Big data v rich data: Let’s look beyond the numbers

Posted by Bridget Costello on Mar 9, 2016 9:00:00 AM
Bridget Costello


Each and every day we create a digital trail of pins, pokes, status updates, likes, blog posts, email, Googles, Bings, and a myriad of other digital markers that combine to create a map of our actions. Collecting and analysing this digital trail is being heralded as a company’s biggest asset for defining and improving customer experience and innovation. However, with the overwhelming volume of data that’s generated, how can you make sense of it all?

A key promise of Big Data is that by collecting enough data at the right level, analysts can reveal and predict patterns in customer behaviour, thus generating insights that will help to create better experiences, improve the usability of digital experiences, perhaps even reveal missed opportunities for innovation. However, a world where human behaviour is merely reduced to ones and zeros can do little to shine a light on emotional and cultural values and experiences that help shape how we decide to engage with and co-opt technologies in daily life.

Abby Margolis from Claro Partners and Tricia Wang make compelling arguments that big data needs rich data to help us humanise the volumes of data collected. As Margolis states, “We already know that successful product, service and experience innovation starts with an understanding of real people and their real needs, so why has this basic principle been largely absent from the obsession with big data?”. Tricia Wang suggests that Big Data produces so much information that it “needs something more to bridge and/or reveal knowledge gaps” and that ethnographic research still has enormous value in the era of Big Data (ref).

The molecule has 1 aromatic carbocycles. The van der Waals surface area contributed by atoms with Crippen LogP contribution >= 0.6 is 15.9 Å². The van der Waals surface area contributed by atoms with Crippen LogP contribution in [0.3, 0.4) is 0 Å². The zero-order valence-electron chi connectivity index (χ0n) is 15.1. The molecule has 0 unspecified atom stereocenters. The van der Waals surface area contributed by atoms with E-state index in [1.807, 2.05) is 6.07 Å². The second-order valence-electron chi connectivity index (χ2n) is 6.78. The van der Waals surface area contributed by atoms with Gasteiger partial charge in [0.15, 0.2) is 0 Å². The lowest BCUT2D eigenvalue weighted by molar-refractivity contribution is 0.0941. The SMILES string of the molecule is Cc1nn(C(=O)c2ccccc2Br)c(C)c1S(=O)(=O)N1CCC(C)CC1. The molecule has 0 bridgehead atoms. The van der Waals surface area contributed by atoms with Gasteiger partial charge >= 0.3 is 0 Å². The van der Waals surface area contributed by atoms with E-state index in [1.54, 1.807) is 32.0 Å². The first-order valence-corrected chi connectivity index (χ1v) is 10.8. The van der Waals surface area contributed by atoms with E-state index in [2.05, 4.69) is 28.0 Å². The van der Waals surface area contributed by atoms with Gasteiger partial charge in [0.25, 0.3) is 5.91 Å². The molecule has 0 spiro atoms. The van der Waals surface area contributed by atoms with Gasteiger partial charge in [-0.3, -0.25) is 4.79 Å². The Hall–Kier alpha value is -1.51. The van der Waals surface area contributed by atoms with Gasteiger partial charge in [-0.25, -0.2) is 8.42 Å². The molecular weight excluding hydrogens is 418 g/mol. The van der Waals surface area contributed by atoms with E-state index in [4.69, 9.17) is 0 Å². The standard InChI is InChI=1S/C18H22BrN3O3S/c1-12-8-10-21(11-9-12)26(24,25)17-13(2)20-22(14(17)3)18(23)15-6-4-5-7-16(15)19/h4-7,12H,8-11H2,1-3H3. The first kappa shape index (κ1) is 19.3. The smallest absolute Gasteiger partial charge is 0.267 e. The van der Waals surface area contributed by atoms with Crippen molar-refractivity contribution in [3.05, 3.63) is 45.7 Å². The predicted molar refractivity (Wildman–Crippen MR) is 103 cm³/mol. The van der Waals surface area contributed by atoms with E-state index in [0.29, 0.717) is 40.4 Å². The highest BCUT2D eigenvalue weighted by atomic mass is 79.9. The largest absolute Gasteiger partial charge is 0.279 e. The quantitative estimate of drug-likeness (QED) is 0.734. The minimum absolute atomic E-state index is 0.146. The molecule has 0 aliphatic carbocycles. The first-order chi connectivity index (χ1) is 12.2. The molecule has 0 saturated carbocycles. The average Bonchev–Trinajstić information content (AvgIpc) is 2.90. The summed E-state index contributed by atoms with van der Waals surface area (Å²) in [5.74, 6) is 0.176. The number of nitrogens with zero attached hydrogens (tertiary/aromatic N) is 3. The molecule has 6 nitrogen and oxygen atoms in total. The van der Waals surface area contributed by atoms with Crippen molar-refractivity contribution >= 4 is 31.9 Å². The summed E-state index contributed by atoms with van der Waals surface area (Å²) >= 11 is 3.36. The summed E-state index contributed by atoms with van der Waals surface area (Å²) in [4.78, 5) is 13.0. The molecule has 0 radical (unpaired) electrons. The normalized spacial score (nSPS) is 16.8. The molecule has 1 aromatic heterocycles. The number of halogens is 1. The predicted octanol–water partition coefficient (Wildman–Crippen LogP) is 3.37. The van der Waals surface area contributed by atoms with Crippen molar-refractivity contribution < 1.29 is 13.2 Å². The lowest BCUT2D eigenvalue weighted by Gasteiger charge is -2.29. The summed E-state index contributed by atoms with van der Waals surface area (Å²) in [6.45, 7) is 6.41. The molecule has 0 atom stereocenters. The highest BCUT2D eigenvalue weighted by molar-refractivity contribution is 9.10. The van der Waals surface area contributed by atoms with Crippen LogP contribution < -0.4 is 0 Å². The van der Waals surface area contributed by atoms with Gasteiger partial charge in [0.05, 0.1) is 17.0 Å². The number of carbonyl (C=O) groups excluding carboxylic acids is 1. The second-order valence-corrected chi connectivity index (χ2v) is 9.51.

In the midst of a deluge of Big Data, rich data is what is needed to add meaning and context to the patterns seen in Big Data. To innovate and create highly sticky customer experiences we need to connect with people as emotional beings to define relationships between groups of people and brands. Ultimately, we want to create a relationship between brands and customers built on human needs starting with understanding emotions, context and experiences.

Rich data, generated through practices such as participant observation, customer journey maps and safaris allows customer experience professionals to contextualise the findings evident in Big Data, revealing what is behind the decision to choose one brand over another. For Design Thinkers, engaging with big data AND rich data is necessary to create valuable and meaningful experiences that literally go to the heart of what it means to be human.

Why not check out our take on the 13 mistakes organisations make around becoming more customer centric? Download it here.

 13 Mistakes When Becoming Customer Centric 

Topics: Design Thinking and Customer Experience